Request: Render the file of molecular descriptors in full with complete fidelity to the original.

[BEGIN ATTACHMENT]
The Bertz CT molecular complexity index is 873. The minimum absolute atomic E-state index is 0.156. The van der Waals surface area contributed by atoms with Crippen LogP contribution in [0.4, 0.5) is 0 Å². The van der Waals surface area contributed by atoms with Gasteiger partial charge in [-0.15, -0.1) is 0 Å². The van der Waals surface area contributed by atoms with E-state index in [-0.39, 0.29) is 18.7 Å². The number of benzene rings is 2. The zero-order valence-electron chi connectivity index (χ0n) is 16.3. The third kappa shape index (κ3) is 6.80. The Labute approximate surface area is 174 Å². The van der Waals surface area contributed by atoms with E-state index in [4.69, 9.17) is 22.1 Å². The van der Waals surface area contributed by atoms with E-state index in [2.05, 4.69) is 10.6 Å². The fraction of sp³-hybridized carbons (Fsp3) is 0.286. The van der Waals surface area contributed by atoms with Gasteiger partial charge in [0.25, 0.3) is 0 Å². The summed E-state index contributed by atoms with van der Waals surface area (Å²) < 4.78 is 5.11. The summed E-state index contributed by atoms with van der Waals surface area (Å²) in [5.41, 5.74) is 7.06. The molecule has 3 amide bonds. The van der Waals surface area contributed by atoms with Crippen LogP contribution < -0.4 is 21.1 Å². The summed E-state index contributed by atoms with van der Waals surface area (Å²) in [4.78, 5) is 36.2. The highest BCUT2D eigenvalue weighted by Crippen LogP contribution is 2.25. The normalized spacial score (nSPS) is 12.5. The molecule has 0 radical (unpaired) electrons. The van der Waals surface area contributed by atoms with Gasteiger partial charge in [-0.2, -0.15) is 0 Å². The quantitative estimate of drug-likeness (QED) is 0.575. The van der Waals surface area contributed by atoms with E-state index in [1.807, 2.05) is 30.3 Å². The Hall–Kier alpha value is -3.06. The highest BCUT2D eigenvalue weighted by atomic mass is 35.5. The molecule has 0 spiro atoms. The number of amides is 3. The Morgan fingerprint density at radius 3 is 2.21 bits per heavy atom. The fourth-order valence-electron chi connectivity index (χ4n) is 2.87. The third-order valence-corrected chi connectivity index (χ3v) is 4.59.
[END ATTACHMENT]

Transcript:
The Bertz CT molecular complexity index is 873. The minimum absolute atomic E-state index is 0.156. The van der Waals surface area contributed by atoms with Crippen LogP contribution in [0.4, 0.5) is 0 Å². The van der Waals surface area contributed by atoms with Gasteiger partial charge in [-0.15, -0.1) is 0 Å². The van der Waals surface area contributed by atoms with E-state index in [-0.39, 0.29) is 18.7 Å². The number of benzene rings is 2. The zero-order valence-electron chi connectivity index (χ0n) is 16.3. The third kappa shape index (κ3) is 6.80. The Labute approximate surface area is 174 Å². The van der Waals surface area contributed by atoms with E-state index in [4.69, 9.17) is 22.1 Å². The van der Waals surface area contributed by atoms with E-state index in [2.05, 4.69) is 10.6 Å². The fraction of sp³-hybridized carbons (Fsp3) is 0.286. The van der Waals surface area contributed by atoms with Gasteiger partial charge in [0.25, 0.3) is 0 Å². The summed E-state index contributed by atoms with van der Waals surface area (Å²) < 4.78 is 5.11. The summed E-state index contributed by atoms with van der Waals surface area (Å²) in [5.41, 5.74) is 7.06. The molecule has 3 amide bonds. The van der Waals surface area contributed by atoms with Crippen LogP contribution < -0.4 is 21.1 Å². The summed E-state index contributed by atoms with van der Waals surface area (Å²) in [4.78, 5) is 36.2. The highest BCUT2D eigenvalue weighted by Crippen LogP contribution is 2.25. The normalized spacial score (nSPS) is 12.5. The molecule has 0 radical (unpaired) electrons. The van der Waals surface area contributed by atoms with Gasteiger partial charge in [-0.2, -0.15) is 0 Å². The quantitative estimate of drug-likeness (QED) is 0.575. The van der Waals surface area contributed by atoms with E-state index in [1.807, 2.05) is 30.3 Å². The Hall–Kier alpha value is -3.06. The highest BCUT2D eigenvalue weighted by atomic mass is 35.5. The molecule has 0 spiro atoms. The number of amides is 3. The Morgan fingerprint density at radius 3 is 2.21 bits per heavy atom. The fourth-order valence-electron chi connectivity index (χ4n) is 2.87. The third-order valence-corrected chi connectivity index (χ3v) is 4.59.